TORONTO — Imagine if every strand of yarn used in a coat’s lining, insulation and shell fabric had a serial number embedded onto it that allowed consumers to trace their technical origins with 100 percent transparency.
Incredible though it may sound, innovations like this are helping Canadian outerwear company Norden Project grow its brand of jackets made entirely from repurposed plastic waste.
“We are marking a significant line in the sand for today’s apparel industry,” said Norden Project creative director Mayer Vafi, whose brand uses 20 percent less water in its manufacturing, 45 percent less energy and produces 30 percent less greenhouse gas emissions than traditional alternatives.
Equally noteworthy is Norden’s price, with its outerwear retailing from $299 to $485. That’s up to $300 less than the brand’s upscale competition.
“We want our end consumer to make better choices without compromise. If they have to do that, they’ll walk away,” Vafi said.
“That is why everything we create for this technical outerwear brand is free of fur, leather, feathers and all other animal product. We are PETA-certified, ethical and traceable. We’re also the first to build a ‘purpose-driven’ product using recycled plastic bottles,” he explained. “But we chose not to use any material or processes that could do more harm to the planet. That mind-set is embedded into everything we do.”
That includes the fall debut of Norden Project’s puffer jacket for men (the Rikkard) and women (the Mia), which will launch on the company’s web site as well as at Hudson’s Bay and La Maison Simons on Sept. 15.
“We figured out a way to use shredded polyester in the insulation, which emulates the workability of down,” Vafi revealed exclusively to WWD. “This is a synthetic made from recycled plastic. It’s never been seen in the apparel market until now.”
Norden is also introducing a soft, breathable fabrication for its fall 2020 parka collection made from the Tactel fiber. “Back in the Eighties, this was used for NFL sportswear. We’re now using a new fabrication made from recycled plastic, which is another first in outerwear,” said Vafi.
Product expansion, too, is set for 2020, including footwear, totes, fanny packs and bags made from recycled materials, plus the spring debut of a seam-sealed raincoat with a fully technical waterproof shell which Simons and HBC will carry.
Norden is even experimenting with derivatives of pineapple and banana, whose waste can be converted to act as a substitute for materials that harm the environment.
The Montreal-based clothing line was launched in fall 2018 as a strategic extension of Better Narrative Inc., a sustainable solutions design house and consulting company which Vafi cofounded in 2017 with Michael Eliesen, president and chief executive officer of NTD Apparel, a Canadian leader in the licensed and branded garments industry.
At the time, the two men were both looking for ways to incorporate greater purpose into their lives. That yearning, said Vafi, surprised many people.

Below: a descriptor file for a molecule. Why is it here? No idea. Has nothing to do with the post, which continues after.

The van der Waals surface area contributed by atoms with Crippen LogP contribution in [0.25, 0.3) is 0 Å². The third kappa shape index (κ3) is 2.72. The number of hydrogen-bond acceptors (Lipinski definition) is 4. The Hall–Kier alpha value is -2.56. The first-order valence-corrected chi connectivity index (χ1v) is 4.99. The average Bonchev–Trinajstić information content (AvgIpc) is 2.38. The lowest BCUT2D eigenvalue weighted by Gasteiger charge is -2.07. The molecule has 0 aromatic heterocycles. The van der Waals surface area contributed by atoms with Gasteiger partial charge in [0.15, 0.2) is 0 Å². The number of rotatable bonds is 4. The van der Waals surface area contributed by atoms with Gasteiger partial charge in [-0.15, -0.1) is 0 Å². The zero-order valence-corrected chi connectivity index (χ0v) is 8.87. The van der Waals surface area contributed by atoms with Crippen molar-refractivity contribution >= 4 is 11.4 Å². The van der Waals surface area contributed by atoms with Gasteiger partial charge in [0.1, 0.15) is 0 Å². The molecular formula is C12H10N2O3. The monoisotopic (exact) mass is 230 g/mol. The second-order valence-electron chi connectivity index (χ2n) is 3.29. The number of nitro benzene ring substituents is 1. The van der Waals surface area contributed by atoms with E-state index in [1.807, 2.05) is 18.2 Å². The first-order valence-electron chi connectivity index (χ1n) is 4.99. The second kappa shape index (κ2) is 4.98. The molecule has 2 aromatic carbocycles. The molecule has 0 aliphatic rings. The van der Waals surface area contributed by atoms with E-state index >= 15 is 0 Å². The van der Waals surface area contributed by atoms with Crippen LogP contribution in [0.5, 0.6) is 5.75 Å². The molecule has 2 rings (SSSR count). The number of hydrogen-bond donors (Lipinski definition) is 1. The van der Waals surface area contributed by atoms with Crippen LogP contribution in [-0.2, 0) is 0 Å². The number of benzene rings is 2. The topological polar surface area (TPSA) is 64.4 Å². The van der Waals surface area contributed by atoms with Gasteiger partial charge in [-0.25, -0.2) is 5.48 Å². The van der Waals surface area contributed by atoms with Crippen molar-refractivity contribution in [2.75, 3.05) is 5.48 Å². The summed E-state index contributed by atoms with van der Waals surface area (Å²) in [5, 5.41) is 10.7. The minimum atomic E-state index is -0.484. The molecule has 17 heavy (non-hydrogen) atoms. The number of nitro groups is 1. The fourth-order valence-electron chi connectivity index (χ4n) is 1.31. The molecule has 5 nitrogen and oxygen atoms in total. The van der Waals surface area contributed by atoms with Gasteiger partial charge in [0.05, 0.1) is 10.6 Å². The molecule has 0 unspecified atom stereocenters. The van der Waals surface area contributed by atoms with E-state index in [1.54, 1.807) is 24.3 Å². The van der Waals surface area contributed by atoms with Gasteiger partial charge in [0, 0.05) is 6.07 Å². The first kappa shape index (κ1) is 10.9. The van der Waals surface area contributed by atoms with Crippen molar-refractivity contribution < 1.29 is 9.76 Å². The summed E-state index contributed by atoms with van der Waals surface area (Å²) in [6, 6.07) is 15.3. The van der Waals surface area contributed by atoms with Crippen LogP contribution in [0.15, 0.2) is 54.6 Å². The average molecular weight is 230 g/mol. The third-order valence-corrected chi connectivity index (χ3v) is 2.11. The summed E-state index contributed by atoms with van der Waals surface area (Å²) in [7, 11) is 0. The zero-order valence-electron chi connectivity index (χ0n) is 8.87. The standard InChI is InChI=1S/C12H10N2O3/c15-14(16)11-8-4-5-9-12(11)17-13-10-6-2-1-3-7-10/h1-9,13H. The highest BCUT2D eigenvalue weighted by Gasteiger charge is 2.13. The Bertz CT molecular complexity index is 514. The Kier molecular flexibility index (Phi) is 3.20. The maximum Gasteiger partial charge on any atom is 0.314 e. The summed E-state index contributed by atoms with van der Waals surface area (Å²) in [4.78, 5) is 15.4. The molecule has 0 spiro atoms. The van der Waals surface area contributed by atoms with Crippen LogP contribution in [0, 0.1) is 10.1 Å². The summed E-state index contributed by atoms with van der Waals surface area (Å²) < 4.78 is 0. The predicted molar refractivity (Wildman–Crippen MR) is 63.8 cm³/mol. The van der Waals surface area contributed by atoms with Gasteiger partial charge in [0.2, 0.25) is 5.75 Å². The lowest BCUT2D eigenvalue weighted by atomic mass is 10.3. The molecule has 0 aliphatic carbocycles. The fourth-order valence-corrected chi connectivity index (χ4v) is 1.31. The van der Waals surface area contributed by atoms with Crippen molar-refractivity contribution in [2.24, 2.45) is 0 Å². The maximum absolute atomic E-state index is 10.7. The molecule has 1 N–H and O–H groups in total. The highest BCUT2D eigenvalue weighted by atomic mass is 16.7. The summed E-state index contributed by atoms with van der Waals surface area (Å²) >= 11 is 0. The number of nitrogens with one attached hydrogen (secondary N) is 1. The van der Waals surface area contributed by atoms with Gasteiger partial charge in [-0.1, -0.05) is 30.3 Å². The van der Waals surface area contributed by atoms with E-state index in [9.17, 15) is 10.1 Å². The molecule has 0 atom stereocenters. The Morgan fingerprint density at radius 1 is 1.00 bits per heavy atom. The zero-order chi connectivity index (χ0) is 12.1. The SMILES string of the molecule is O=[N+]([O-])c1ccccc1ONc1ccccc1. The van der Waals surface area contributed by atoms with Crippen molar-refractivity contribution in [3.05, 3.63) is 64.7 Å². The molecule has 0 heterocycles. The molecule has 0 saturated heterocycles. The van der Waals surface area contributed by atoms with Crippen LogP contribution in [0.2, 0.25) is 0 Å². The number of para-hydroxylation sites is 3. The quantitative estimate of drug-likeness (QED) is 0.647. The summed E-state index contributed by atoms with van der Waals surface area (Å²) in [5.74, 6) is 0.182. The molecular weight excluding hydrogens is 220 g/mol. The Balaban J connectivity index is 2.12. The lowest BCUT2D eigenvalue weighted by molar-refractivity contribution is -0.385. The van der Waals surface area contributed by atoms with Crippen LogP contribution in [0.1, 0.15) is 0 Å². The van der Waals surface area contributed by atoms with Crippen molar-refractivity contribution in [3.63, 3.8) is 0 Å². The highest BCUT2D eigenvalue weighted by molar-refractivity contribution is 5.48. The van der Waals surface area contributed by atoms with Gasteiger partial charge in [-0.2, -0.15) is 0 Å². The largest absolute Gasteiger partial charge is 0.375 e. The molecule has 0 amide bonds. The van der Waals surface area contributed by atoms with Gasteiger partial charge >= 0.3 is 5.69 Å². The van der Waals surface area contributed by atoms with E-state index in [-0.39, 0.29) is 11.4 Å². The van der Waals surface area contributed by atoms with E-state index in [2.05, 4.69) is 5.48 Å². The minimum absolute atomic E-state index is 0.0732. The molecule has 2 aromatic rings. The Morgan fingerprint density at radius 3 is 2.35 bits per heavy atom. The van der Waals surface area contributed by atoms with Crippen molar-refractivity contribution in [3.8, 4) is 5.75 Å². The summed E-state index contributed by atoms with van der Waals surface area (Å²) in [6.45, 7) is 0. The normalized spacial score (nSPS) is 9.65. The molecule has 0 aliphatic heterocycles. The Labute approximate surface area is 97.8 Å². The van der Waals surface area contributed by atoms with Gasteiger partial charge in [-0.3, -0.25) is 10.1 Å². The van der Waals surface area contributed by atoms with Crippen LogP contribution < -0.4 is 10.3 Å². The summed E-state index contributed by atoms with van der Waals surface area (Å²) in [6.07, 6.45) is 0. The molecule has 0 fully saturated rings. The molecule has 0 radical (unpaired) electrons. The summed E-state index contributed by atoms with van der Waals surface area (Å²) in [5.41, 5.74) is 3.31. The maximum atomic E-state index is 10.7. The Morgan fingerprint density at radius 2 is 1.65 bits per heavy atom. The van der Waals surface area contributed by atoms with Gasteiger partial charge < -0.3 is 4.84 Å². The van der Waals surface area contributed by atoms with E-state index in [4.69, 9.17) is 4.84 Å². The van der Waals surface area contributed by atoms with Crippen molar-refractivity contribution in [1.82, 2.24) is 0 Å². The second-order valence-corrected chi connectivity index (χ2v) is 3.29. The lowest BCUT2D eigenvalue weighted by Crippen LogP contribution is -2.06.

“I had career success. A home and wife. A young son and my parents were healthy. To anyone looking in, I had already won the lottery. But I wasn’t happy,” said the former creative and sales director for Pajar Canada Outerwear in Montreal.
Founded in 1963 as a footwear company, Pajar enlisted the Iranian-born Vafi in 2012 to create its technical outerwear line. Within six years of its launch it was carried in 22 countries and in stores like Harvey Nichols.
Yet the vegan designer struggled knowing that he was benefiting financially from the exploitation of animals, whose fur and down were used in outerwear.
“I couldn’t let that continue,” said Vafi, who embraced his new mission to create apparel using repurposed plastic as its raw material.
After much trial and error, Vafi found two manufacturers for his materials in January 2018, including North Carolina’s Unifi, which uses its trademark Repreve fiber made from recycled plastic bottles that is converted into yarn at their certified mill for Norden’s outerwear. Polartec in Massachusetts also used Repreve fiber to manufacture the recycled polyester insulation for the brand’s outerwear.
Together they created four fabrics: an Oxford, Bonded, 2-Way Mechanical and Cire. Their performance was also tested from 15 degrees Celsius to minus 40.
Yet despite such progress, by March 2018 Vafi became uneasy.
“In 2016 and 2017, the world’s plastic problem barely made news. But by 2018, the U.K. moved to ban plastics. Adidas launched a shoe made from ocean plastic. The media was covering it all and public awareness was growing. We had to move fast,” said Vafi, who chose to forgo samples to get Norden’s prototypes ready by June 2018.
After producing 2,000 coats, Vafi met five key retailers on Sept. 24, 2018. “They all bought our jackets. That’s when I knew we were onto something.
“Consumers were asking for apparel that had no down or animal products. Suddenly there we were to meet this need — and at a good price.”
Also appealing was Norden Project’s “End of Life” buy-back program, which invites shoppers to bring in a coat from a competitor and receive a $100 discount on a Norden jacket. Once cleaned, these items are sent to NGOs and nonprofits to aid the underprivileged.
“There are many immigrant families that can’t afford a $900 winter coat. But we’re making a difference,” said Vafi, whose fall/winter distribution for 2019 will include Simons, Hudson’s Bay Company, Sports Experts, Atmosphere, key retailers in Japan, Browns Fashions in London, and online at 24s.com and modehaus-schnitzler.de.
“Our vision was to build a company that was kind to people and the planet. We figured out how to put all that into an apparel company.”